Sunday , February 25 2024
Too childish to work for adults and too adult to be for children.

Graphic Novel Review: Mr. T by Christpher Bunting and J.L. Czerniawski

The iconic Mr. T has now become a comic book hero. What first sounds like it’s going to be a comic jab, like the band Mr. T Experience or “The New Adventures of Mr. T” from TV Funhouse, is actually a serious endeavor that features input from the mohawked one himself as the Executive Editor. He offers up the Foreword and states he is happy to be the star of a book. He also tells the reader to always do the very best you can and stay off drugs, and to quote Mr. T, “Don’t forget to pay for it, sucka! Grrrrrrr.”

The book tells a story in four parts. It begins with Mr. T kidnapped by the F.B.I. to protect Mr. Davenport, a weapons designer who works for the government, from his former partner Edward Franklin. Part two finds Mr. T searching for a kidnapped girl in Montana. He fights redheaded Rhino Richards in a long fight sequence. The reader learns that Mr. T is so strong he can break logs with his bare hands and when knocked off a cliff is somehow able to fly although it isn’t explained. A mystery man with T’s silhouette signals trouble ahead.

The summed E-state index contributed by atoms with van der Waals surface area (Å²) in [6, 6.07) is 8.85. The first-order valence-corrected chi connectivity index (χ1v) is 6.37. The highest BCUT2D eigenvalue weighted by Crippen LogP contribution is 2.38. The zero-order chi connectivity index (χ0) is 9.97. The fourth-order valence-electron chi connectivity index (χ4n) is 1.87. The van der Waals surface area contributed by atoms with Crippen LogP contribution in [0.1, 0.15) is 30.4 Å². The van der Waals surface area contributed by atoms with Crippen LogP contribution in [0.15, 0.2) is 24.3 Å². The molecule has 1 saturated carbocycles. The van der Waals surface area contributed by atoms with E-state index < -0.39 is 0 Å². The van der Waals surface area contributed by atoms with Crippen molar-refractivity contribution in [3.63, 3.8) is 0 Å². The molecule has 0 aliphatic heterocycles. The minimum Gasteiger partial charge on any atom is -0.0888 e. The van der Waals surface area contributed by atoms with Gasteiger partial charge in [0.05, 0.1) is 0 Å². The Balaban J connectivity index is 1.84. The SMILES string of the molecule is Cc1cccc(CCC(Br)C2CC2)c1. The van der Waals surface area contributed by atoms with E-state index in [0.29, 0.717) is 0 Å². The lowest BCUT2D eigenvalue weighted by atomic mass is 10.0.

Chapter three takes Mr. T to England to protect a vicar. With former F.B.I. agent Indigo Jo in training as his assistant, they square off against a tough foursome of costumed ninjas, The Quad Squad, and deal with a young boy at the church who has a black eye, but won’t tell who did it. All the secrets are revealed in the conclusion chapter.

Mr. T is an odd book because it’s not clear who the market is. It’s too childish to work for adults and too adult to be for children. The plot is simple, Mr. T is inexplicably superhuman in the story, and he answers questions after each chapter; however, the book is also graphic in its ridiculous depiction of women with big breasts and tiny waists as well as some mature subject matter and off-page conflict resolution, none of which are suitable for children. It’s an interesting effort that unfortunately comes up woefully short for any potential reader.

About Gordon S. Miller

Gordon S. Miller is the artist formerly known as El Bicho, the nom de plume he used when he first began reviewing movies online for The Masked Movie Snobs in 2003. Before the year was out, he became that site's publisher. Over the years, he has also contributed to a number of other sites as a writer and editor, such as FilmRadar, Film School Rejects, High Def Digest, and Blogcritics. He is the Founder and Publisher of Cinema Sentries. Some of his random thoughts can be found at

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